He has a driver now that he is junior minister and should have been back by seven thirty—traffic permitting. They are supposed to be going to friends’ for a kitchen supper. Well, she says friends. Matt Frisk is another junior minister—aggressively ambitious in a way that doesn’t sit well with their set, where success is understood as inevitable but naked ambition considered vulgar.
But he and Ellie are near neighbors and she couldn’t easily put them off again.
Sophie had said they would be there by eight fifteen. It was ten past now, so where was he? The October evening crept against the sash windows: black softened by the glow of the street lamps, autumn stealing in. She loves this time of year. It reminds her of fresh starts, running through the leaves in Christ Church Meadows as a fresher, giddy at the thought of new worlds opening up to her. Since having children, it has been a time to nest; to cosset with log fires, roast chestnuts, take brisk, crisp walks, and make game casseroles. But now, the autumn night was taut with apprehension. Footsteps tottered down the pavement and a woman’s laugh rang out, flirtatious. A deeper voice murmured. Not James’s. The footsteps rose and fell, died away.
She pressed redial. His mobile rang then clicked to voicemail. She jabbed the sleek face of her phone—rattled at her loss of customary self-control. Dread tightened her stomach and for a moment she was back in the chill lodge of her Oxford college, the wind whistling through the quad, as she waited for the pay phone to ring. The look of sympathy from a college porter. The chill fear—so intense in that last week of her first summer term—that something still more terrible was about to happen. Age nineteen and willing him to call, even then.
Eight fourteen. She tried again, hating herself for doing it. His phone clicked straight through to voicemail. She plucked at a piece of imaginary lint, rearranged her friendship bracelets, and glanced critically at her nails—neatly filed, unvarnished, unlike Ellie’s gleaming gelled slicks.
Footsteps on the stairs. A child’s voice. “Is Daddy back?”
“No, go back to bed.” Her tone came out harsher than she intended.
Emily stared, one eyebrow raised.
“Just climb back into bed, sweetheart,” she added, her voice softening as she chased her daughter up the stairs, heart quickening as she turned the corner and bundled her under the covers. “You should be settling down, now. He won’t be long.”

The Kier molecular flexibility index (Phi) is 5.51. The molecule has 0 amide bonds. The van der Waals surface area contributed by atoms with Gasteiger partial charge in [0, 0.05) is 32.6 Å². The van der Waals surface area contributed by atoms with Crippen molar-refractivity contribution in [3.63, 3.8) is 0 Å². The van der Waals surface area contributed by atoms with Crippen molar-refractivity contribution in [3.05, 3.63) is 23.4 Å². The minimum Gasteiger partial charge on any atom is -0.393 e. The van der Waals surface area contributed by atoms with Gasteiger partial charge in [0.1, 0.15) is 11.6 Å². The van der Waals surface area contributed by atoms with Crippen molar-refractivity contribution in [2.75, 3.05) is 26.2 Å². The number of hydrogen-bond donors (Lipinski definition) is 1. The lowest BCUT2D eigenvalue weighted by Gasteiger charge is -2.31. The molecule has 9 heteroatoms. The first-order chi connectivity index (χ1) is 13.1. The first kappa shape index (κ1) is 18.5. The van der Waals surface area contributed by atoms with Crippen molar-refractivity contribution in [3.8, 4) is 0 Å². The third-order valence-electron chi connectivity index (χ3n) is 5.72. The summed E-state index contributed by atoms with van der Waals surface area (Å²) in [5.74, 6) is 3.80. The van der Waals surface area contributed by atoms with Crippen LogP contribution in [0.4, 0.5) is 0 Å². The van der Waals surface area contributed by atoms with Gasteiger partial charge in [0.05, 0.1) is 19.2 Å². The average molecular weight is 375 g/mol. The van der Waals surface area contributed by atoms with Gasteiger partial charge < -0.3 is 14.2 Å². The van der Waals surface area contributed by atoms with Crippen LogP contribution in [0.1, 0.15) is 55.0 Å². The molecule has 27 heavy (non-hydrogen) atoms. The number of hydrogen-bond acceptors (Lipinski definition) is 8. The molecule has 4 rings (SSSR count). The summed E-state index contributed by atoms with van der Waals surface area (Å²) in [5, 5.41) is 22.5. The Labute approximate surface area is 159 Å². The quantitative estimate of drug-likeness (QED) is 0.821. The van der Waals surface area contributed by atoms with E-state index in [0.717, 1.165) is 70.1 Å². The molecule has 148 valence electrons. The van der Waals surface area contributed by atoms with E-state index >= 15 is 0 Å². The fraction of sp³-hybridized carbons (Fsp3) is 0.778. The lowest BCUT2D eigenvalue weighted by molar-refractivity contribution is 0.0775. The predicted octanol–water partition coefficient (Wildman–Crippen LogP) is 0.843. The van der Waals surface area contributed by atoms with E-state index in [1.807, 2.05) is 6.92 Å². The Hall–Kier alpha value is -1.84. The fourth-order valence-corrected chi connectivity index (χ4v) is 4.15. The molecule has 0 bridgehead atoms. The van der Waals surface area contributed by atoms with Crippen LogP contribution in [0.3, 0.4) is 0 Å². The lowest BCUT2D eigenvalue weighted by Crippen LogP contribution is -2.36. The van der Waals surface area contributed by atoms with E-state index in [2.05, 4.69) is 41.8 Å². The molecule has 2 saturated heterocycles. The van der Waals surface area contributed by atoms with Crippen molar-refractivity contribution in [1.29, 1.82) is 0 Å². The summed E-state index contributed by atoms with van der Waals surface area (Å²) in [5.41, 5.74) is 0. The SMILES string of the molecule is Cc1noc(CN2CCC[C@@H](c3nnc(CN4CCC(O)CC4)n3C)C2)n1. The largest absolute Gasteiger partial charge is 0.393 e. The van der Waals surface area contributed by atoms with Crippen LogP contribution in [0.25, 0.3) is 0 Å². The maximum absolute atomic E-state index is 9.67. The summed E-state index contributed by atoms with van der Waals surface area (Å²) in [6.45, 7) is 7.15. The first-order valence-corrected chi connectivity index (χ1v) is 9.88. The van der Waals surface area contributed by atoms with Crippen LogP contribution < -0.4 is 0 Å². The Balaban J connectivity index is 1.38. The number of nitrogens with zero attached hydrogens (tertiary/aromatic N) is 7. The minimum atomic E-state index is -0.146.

“Can he come and say goodnight when he gets in?” Emily pouted, impossibly pretty.
“Well, we’re going out, but if you’re still awake . . .”
“I will be.” Her daughter’s determination—the set of her jaw, the implacable self-belief—marked her out as her father’s daughter.
“Then I’m sure he’ll come up.”
Sophie gave her a quick peck on the forehead, to curb further arguments, and tucked the duvet around her. “I don’t want you out of bed again, though. Understand? Cristina’s babysitting just like normal. I’ll send Daddy up when he gets back.”
Eight seventeen. She forced herself not to ring his number. She has never been the sort of wife who behaves like a stalker, but there was something about this complete silence that chilled her. It just wasn’t like him. She imagined him stuck on the M25, working his way through his papers in the back of his car. He would call, text, send an email, not leave her waiting—the au pair hanging around the kitchen, keen for them to disappear so that she can curl up on the sofa and have the house to herself; Sophie’s carefully touched-up face becoming a little less perfect; the flowers bought for the Frisks wilting in their wrapping on the table in the hall.
Eight twenty-one. She would call the Frisks at half past. But that deadline came and still she didn’t ring. Eight thirty-five, thirty-six, thirty-seven. Aware that it was bad form to do so, at eight forty she sent Ellie Frisk a brief, apologetic text explaining that something had cropped up in the constituency and they were terribly sorry but they wouldn’t be able to make it, after all.
The Times had a piece on the Islamic State by Will Stanhope but the words of her old college contemporary washed over her. It might as well be a story about dinosaur astronauts, read to Finn, to the extent to which it engaged her. Every part of her was attuned to one thing.
And there it is. The sound of his key in the door. A scrape and then a hiss as the heavy oak eases open. The sound of his footsteps: slower than normal, not his usual brisk, assertive tread. Then the thud of his red box being put down, the weight of responsibility abandoned for a while—as glorious a sound, on a Friday night, as the slosh of dry white wine being poured from a bottle. The jangle of keys on the hall table. And then silence again.
“James?” She comes into the hall.
His beautiful face is grey, his smile taut and not reaching his eyes, where his light crow’s feet seemed deeper than usual.
“You’d better cancel the Frisks.”
“I have done.”
He shrugs off his coat and hangs it up carefully, averting his face.
She pauses then slips her arms around his waist—his honed waist that deepens to form a V, like the trunk of a sapling that burgeons outwards—but he reaches back and gently eases them away.
“James?” The cold in the pit of her stomach flares.
“Is Cristina here?”